The New Overtime Regulations and Their Impact on the Salary Basis Test
As we previously discussed here, the United States Department of Labor (DOL) recently changed the Fair Labor Standards Act’s (FLSA’s or the Act’s) Salary Level and Salary Basis tests for the white collar exemptions to the Act’s overtime requirement. Effective Dec. 1, 2016, employees must be paid at least $47,476 annually and $913 per week in order to meet the Act’s white collar exemptions. Highly Compensated Employees (HCEs) must be paid at least $134,004 annually and at least $913 per week of that annual amount must be paid in the form of a salary. All employees must also satisfy various “duties” tests, in addition to the aforementioned Salary Level and Salary Basis requirements. Under the new rule, however, employers will be able to use nondiscretionary bonuses and incentive payments (including commissions) to satisfy a portion of the Salary Level and Salary Basis tests for all white collar exemptions other than the HCE exemption.
Changes to the FLSA’s Non-Discretionary/Incentive Payment Scheme
The new rule specifies that employers may now satisfy up to 10 percent of the Salary Level and Salary Basis tests using a variety of nondiscretionary or incentive payments. In other words, employers may use $4,747.60 annually and $91.30 per week in nondiscretionary incentive payments tied to productivity and profitability to satisfy those two tests, respectively. In order to take such a credit, employers must make bonus payments on a quarterly or more frequent basis. Employers can also make a one time “catch-up” per quarter to cover any shortfall from the previous quarter as long as the catch-up payment is not more than 10 percent of the Salary Level requirement. If the employer does not make the catch-up payment and the employee does not earn enough to satisfy the Salary Level and Salary Basis tests, the employee is entitled to overtime pay for any overtime hours worked that quarter. Employers of HCEs may use nondiscretionary bonuses and incentive payments (including commissions) to count toward the HCEs’ total compensation, but HCEs must receive no less than $913 per week ($47,476 per year) in salary. Nondiscretionary bonuses and incentive payments can make up the rest of an HCE’s required compensation.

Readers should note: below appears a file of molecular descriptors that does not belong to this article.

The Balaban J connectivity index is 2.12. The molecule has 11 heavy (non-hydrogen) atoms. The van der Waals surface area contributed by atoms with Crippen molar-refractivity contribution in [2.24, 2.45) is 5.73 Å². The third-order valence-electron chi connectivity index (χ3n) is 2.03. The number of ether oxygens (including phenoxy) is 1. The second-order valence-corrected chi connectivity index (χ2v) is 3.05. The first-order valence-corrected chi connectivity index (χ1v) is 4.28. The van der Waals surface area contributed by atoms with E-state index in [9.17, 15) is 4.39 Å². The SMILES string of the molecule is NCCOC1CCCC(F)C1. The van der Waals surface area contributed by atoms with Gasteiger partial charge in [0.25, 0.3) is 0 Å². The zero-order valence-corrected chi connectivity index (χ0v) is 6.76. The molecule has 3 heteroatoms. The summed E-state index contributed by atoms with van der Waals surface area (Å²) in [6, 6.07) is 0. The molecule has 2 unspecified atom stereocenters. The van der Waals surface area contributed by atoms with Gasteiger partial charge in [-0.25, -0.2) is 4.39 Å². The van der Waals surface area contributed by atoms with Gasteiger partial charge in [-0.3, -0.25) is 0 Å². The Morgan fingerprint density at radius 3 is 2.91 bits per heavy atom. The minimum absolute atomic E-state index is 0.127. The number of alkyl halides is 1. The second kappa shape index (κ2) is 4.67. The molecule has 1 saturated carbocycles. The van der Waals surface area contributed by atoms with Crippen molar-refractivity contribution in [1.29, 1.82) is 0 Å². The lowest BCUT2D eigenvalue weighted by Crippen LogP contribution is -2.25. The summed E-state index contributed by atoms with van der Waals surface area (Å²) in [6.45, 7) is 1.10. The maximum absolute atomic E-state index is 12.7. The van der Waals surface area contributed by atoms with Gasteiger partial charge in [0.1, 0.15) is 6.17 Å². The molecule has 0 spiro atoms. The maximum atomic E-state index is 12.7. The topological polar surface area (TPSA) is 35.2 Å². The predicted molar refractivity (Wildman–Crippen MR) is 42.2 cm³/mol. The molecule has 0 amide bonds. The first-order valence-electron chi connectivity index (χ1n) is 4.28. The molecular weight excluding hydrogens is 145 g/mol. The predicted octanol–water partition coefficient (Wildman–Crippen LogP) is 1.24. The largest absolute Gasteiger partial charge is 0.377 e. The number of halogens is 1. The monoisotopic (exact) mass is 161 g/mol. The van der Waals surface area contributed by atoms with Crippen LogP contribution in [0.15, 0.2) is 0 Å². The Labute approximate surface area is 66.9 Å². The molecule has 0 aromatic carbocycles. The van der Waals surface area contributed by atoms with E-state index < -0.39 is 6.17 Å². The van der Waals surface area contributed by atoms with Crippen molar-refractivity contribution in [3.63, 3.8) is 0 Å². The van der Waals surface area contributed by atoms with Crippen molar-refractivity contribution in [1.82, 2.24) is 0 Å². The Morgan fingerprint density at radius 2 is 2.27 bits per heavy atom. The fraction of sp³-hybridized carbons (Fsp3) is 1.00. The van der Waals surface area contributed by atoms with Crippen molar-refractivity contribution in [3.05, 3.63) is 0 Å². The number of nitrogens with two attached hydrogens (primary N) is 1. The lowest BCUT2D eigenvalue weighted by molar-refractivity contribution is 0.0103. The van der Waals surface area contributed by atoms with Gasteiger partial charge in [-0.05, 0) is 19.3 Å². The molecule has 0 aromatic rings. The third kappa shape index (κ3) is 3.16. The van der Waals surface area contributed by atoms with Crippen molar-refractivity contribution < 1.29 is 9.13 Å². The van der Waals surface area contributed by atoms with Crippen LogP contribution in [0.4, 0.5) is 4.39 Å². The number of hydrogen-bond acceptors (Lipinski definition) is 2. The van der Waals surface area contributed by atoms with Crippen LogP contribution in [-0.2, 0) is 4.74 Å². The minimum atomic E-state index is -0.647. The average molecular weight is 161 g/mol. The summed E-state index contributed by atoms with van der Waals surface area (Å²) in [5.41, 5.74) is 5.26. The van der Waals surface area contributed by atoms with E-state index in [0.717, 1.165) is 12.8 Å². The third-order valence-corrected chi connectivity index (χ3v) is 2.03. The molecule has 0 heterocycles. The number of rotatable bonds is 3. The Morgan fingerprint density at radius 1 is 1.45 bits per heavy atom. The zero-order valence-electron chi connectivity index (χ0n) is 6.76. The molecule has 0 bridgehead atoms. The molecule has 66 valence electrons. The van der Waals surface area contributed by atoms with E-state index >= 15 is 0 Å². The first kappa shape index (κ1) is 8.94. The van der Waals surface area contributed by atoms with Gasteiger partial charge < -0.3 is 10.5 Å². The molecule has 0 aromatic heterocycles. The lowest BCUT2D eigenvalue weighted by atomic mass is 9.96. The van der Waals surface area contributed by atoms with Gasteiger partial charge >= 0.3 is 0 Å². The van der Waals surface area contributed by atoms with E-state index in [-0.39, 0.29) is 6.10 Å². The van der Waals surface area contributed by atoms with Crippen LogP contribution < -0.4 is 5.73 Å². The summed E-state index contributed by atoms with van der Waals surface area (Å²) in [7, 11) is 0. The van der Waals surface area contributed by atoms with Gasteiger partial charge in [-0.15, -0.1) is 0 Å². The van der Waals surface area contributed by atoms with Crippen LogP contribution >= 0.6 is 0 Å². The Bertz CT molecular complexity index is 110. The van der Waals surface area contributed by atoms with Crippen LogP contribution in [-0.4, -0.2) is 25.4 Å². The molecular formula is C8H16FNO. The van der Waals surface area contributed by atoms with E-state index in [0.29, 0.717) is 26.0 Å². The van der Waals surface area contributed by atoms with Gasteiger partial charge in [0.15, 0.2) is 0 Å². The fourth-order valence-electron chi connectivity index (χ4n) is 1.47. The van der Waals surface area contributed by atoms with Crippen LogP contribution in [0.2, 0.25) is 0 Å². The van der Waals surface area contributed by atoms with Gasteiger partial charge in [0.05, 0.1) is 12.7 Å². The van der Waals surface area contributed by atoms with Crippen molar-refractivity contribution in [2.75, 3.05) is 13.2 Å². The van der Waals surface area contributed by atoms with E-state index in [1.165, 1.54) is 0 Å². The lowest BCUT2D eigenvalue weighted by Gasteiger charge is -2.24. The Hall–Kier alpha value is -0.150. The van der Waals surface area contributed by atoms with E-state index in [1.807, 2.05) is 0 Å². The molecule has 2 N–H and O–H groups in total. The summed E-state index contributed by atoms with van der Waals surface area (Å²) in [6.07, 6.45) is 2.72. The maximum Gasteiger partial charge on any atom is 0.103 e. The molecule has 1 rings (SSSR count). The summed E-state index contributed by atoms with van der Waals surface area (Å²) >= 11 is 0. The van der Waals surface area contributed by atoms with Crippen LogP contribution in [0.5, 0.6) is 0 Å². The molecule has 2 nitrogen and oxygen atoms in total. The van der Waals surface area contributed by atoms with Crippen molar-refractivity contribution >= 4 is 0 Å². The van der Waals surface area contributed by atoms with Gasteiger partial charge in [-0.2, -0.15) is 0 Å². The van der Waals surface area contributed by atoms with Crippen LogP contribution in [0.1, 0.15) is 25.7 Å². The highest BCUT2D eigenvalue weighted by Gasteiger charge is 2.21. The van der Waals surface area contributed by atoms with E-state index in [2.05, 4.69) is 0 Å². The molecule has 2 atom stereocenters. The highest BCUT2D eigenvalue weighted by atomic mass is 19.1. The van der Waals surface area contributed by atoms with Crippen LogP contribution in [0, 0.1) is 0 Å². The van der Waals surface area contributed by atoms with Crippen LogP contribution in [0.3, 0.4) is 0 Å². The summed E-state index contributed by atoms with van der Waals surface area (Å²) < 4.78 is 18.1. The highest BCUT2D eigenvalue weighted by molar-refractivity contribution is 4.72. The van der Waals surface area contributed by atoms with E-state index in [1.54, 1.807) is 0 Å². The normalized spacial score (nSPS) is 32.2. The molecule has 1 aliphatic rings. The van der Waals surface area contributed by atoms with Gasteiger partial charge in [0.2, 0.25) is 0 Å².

Under the new regulations, all of these amounts will now be adjusted every three (3) years to ensure that the Salary Level and Salary Basis match the 40th percentile wage in the lowest wage region in the United States and the HCE Salary Level matches the 90th percentile wage nationally.
The “duties” test is difficult to satisfy and employers should not assume that they are in compliance with that test without a thorough review. What is more, bonus payment must be included in determining the employee’s regular and overtime rates of pay. These payments will significantly increase the employee’s regular rate of pay. There has been wide spread litigation alleging misclassification of employees as a result of changes in technology, reorganizations, and other business factors which change employees’ duties over time. Employers should expect an increase in FLSA suits as of Dec. 1, 2016 – such suits will bring additional scrutiny of an employers’ workforce Should an employer pay its employees bonuses in an attempt to satisfy the Salary Level and Salary Basis tests and not satisfy the “duties” test, it will have potentially increased a nonexempt employee’s prospective damages for earned but unpaid overtime by increasing the employee’s regular and overtime rates of pay. Employers should consider auditing employee job descriptions and the duties their employees actually perform to ensure compliance.